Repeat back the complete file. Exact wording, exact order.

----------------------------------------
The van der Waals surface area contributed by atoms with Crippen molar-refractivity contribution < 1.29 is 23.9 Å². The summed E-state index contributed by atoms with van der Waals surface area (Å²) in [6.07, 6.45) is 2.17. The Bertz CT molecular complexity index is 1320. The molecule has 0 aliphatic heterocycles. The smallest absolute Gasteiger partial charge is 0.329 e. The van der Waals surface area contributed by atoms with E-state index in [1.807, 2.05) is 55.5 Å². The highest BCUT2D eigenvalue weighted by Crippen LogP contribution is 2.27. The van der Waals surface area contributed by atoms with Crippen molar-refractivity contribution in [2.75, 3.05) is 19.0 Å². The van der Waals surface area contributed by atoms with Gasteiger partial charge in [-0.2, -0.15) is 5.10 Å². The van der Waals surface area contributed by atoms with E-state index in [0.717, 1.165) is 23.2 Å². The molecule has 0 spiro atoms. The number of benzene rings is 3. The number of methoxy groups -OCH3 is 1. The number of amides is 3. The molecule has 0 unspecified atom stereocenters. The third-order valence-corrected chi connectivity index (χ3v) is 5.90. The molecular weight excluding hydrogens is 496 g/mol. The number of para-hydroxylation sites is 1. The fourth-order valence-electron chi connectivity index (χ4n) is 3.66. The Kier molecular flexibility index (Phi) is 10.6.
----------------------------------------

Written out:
The van der Waals surface area contributed by atoms with Crippen molar-refractivity contribution < 1.29 is 23.9 Å². The summed E-state index contributed by atoms with van der Waals surface area (Å²) in [6.07, 6.45) is 2.17. The Bertz CT molecular complexity index is 1320. The molecule has 0 aliphatic heterocycles. The smallest absolute Gasteiger partial charge is 0.329 e. The van der Waals surface area contributed by atoms with E-state index in [1.807, 2.05) is 55.5 Å². The highest BCUT2D eigenvalue weighted by Crippen LogP contribution is 2.27. The van der Waals surface area contributed by atoms with Crippen molar-refractivity contribution in [2.75, 3.05) is 19.0 Å². The van der Waals surface area contributed by atoms with Gasteiger partial charge in [-0.2, -0.15) is 5.10 Å². The van der Waals surface area contributed by atoms with E-state index in [0.717, 1.165) is 23.2 Å². The molecule has 0 spiro atoms. The number of benzene rings is 3. The number of methoxy groups -OCH3 is 1. The number of amides is 3. The molecule has 0 unspecified atom stereocenters. The third-order valence-corrected chi connectivity index (χ3v) is 5.90. The molecular weight excluding hydrogens is 496 g/mol. The number of para-hydroxylation sites is 1. The fourth-order valence-electron chi connectivity index (χ4n) is 3.66. The Kier molecular flexibility index (Phi) is 10.6.